Purple Moor Grass
(Image credit: Rini Kools)

Purple moor grass (Molinia caerulea) is a true grass native to Eurasia and found in moist, fertile, acidic soil. It has excellent use as an ornamental due to its neat tufting habit and charming, persistent inflorescence. The flowers may soar 5 to 8 feet (1.5 to 2.4 m.) above the basal foliage, producing an architectural appearance that stands out in the garden. Try growing ornamental moor grass in a massed planting for maximum effect.

How to Grow Moor Grass

Ornamental grass lovers should not pass up the opportunity to acquire autumn moor grass. Also, called purple moor grass, this attractive plant has appeal as a single specimen in a combined planter, an accent in the perennial garden or even perched in the rockery. Moor grasses come in many cultivars and are commercially represented by 12 commonly available names. Each has a slightly different foliage trait, height and inflorescence but the basic mounding habit and fine blades recognize them as part of the family. Moor grass is seasonally interesting from summer to winter. The plant is hardy to United States Department of Agriculture zone 4 and adaptable to many types of soils as long as they are moist but well draining. Some partner plants with similar moisture needs to try growing with moor grass are:

  • Epimediums
  • Coreopsis
  • Salix or willow
  • Evergreen ornamental grasses

The plant produces numerous seeds, so remove the seed head in fall to prevent spread. Spread mulch around the grass to a depth of at least 2 inches of good organic material to prevent weed competitors and conserve moisture. Keep mulch away from direct contact with the base of the plant to prevent mold issues.

Moor Grass Care

One of the most important aspects of moor grass care is water. While the plant may rot out in boggy soils, it needs consistent moisture. Water the grass deeply once per week. Overhead watering may promote rust and other fungal diseases, so it is advised to water from the base of the plant. This is a deciduous grass, which will die back in winter. This means there is no need to cut back the plant. In fact, the spent grass is attractive for nesting material to wild birds and helps form a protective nest around the root zone. Simply rake it away in early spring so new blade emergence is not impeded.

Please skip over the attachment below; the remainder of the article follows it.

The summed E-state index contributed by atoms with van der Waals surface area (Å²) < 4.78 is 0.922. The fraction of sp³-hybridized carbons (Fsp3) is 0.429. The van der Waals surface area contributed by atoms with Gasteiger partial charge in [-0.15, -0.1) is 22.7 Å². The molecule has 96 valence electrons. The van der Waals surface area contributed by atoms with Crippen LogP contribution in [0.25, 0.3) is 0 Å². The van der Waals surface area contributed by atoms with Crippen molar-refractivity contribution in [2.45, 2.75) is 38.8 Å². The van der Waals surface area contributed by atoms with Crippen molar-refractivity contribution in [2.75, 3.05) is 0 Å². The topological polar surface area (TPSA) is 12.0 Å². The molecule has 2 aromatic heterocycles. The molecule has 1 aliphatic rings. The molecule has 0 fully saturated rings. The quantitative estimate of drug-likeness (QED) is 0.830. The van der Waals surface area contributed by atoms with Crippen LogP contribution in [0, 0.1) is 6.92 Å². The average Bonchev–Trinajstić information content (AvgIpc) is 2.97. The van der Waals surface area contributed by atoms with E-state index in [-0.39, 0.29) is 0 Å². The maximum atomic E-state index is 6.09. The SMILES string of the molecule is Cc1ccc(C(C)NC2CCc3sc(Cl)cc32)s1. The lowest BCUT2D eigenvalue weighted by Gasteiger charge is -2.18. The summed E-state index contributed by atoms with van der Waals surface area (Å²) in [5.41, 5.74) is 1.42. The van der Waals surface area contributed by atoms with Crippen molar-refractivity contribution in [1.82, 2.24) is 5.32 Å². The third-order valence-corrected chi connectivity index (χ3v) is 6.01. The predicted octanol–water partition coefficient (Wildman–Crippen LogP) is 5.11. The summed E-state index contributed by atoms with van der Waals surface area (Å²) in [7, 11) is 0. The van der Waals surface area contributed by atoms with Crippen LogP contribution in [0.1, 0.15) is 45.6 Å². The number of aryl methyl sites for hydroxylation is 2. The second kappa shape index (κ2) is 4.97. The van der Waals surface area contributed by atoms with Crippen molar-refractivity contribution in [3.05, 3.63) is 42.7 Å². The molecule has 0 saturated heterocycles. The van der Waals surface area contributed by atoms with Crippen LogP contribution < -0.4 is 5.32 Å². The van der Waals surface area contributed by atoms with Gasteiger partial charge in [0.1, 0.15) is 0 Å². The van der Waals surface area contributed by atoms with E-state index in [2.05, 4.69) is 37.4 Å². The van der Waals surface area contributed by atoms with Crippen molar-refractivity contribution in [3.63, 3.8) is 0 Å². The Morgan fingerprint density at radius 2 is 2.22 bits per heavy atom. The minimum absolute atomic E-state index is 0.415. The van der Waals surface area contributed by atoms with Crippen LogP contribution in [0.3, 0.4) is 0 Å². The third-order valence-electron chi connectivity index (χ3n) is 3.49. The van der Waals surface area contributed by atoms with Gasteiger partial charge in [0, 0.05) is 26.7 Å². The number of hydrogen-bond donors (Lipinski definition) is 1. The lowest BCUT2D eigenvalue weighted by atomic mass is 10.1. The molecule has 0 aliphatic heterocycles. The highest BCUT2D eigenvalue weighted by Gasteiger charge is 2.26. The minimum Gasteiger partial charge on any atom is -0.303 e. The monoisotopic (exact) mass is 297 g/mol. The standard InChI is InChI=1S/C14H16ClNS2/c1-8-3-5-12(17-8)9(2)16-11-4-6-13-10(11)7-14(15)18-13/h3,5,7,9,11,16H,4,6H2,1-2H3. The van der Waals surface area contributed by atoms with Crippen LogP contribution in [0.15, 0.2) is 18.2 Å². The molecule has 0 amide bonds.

Dividing Moor Grass

Division of ornamental grasses is undertaken to prevent center die out, increase vigor, and best of all, to make more of these attractive ornamentals. Moor grass can be divided every 3 to 4 years. The optimum time for division is late winter to very early spring. Dig out around the root zone and deeply into soil to remove the entire plant. Use a root saw to cut it into 2 or 3 sections. Make sure each has plenty of sprouting leaves and a good healthy clump of roots. Plant each section separately. Keep them watered as the plant sprouts and spreads out new roots. This easy step guarantees healthier grasses and increases the number of the regal moor grass.

Bonnie L. Grant

Bonnie Grant is a professional landscaper with a Certification in Urban Gardening. She has been gardening and writing for 15 years. A former professional chef, she has a passion for edible landscaping.